The odds would have it that if you are someone who exercises regularly, be that in the weight room or in the park, you probably do some form of a warm-up. The odds are higher still that out of those warm-ups, most would include mobility work in some form or another. Designed to get muscles activated and blood flowing,it has become a required staple in any well rounded program, helping prep us for activity and exercise.
Personally, I’ve included some form of it for the better part of 8 years now, it being a main part of the first program I completed when I started taking all this stuff seriously. Since then, gym environments have changed from me looking like a fool rolling around on the ground, to just being another person doing their warm-up.
It’s not just us weekend warriors either, with most pro-teams including some form mobility work before games and practices, doing anything they can to get the edge over the competition. All this is driven by cutting edge research and sports science that is striving to reduce athletes chances of injury and increase their performance.
But is it actually working? Is mobility work the key to staying healthy? Or has the research gone too far down one rabbit hole searching for possible benefits without stopping to see what risks it’s digging up in the process? Lately, I’m not so sure…
If my understanding is correct, which I think it is, mobility work in warm-ups is designed to help build strength within smaller muscles of the body, along with increasing the activation ability our central nervous system to those same muscles. This, on first look, does make sense. If we take the abductors for example, we can target this muscle group by including banded lateral walks in our training, and this is something that you will regularly see in a pro-teams warm-up. Injuries within this muscle group have been on the rise for some time now, so strengthening this muscle group through this exercise is a good way to go, right?
Well, maybe not. Some coaches and scientists are now starting to think that these injuries might not be caused by weakness at all and actually may be driven by overuse and over-activation. This is huge; not only does it mean that mobility work might not be the best use of our time, but it might also be increasing our chances of injury.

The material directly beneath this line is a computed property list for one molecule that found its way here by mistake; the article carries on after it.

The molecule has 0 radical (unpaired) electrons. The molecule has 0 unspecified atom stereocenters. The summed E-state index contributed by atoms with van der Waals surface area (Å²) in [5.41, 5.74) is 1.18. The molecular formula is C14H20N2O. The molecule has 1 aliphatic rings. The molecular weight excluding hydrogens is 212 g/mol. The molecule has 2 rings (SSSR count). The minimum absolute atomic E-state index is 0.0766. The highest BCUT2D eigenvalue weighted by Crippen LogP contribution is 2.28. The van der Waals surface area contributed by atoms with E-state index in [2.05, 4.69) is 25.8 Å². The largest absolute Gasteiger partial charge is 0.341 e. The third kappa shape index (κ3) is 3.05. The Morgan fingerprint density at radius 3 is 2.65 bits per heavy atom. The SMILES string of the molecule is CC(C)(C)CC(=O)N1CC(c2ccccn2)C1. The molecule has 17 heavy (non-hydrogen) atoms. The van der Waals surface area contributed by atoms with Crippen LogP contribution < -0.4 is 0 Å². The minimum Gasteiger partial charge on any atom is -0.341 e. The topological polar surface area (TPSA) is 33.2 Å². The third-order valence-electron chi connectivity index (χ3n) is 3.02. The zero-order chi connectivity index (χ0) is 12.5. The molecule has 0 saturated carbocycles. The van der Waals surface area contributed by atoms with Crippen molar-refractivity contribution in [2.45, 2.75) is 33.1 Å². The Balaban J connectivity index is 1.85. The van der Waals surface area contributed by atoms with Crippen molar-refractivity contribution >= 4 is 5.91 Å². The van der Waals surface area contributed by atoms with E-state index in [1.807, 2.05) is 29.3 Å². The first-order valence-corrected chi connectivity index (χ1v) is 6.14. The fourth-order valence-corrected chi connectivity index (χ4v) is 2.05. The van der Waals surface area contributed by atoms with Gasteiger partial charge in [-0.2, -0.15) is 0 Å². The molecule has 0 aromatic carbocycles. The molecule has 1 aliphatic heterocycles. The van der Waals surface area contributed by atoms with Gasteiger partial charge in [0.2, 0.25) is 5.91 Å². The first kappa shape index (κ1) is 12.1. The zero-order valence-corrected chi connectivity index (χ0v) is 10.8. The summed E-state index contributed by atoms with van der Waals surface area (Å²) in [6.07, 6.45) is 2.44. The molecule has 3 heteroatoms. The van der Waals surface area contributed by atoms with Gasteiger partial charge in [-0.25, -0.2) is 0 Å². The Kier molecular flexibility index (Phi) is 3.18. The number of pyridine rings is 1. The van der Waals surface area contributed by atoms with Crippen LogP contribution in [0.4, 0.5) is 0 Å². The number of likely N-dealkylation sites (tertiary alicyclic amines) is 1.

And although this isn’t a very scientifically verified post so far, some quick back of the envelope calculations can validate it somewhat.
Anyone interested in sports will know that the general consensus is that injuries, particularly of the knee, hamstring and adductor/abductors have been on the rise for some time now. I thought for a long time that this was a little biased, that we were just remembering the more recent cases easier than the old. A bit of digging around shows otherwise…
Looking to the premier league, I compared the number of player days missed due to injury across two time periods – the seasons between 2007 and 2009, and the seasons between 2012 and 2015. During this time, the number of days missed each season went from an average of 12,987 to 19,796 – a rise of over 52%. Now, I’ll be the first to admit that I’m not a huge fan of the English premiership and ignorance to the sport could have me missing something huge, but these numbers paint an interesting picture.
If the money spend on sports science and the time dedicated to getting players “healthy” through mobility work has done nothing increase, why then have we seen a statistically significant rise in player days missed due to injury? Truth be told, I don’t know. This is just one man sharing his thoughts on a topic that he used to feel so sure about.
Right now, my warmup includes no direct mobility work whatsoever. For the last six months I’ve warmed up by spending 5 minutes on a stationary bike, doing 10 side-to-side and front-to-back leg swings on each leg, and spending about 5 minutes doing track based drills before hitting the weights. And you want to know how I feel? Better than ever. This is despite my training being drastically higher volume and working on average 60-65 hours a week.
What does all this mean? Really, I don’t know, and I don’t mean to say that mobility work is useless, or that you shouldn’t be doing it during your warm up. As I’ve said already, this post is far from verbatim and it really is just a dump of my thoughts on the topic of mobility as part of a warm up.
I am excited to see what future research will bring to light when it comes to mobility, and hopefully overtime my thoughts on it will clear up somewhat, because right now I don’t know what to think!
What about you?
Do you, like me, think that mobility as part of a warm up might actually increase our chances of injury?
Does this make you think a little differently about its positioning within your program?
Think I’m wildly off the mark with this one?
Leave a comment and let me know!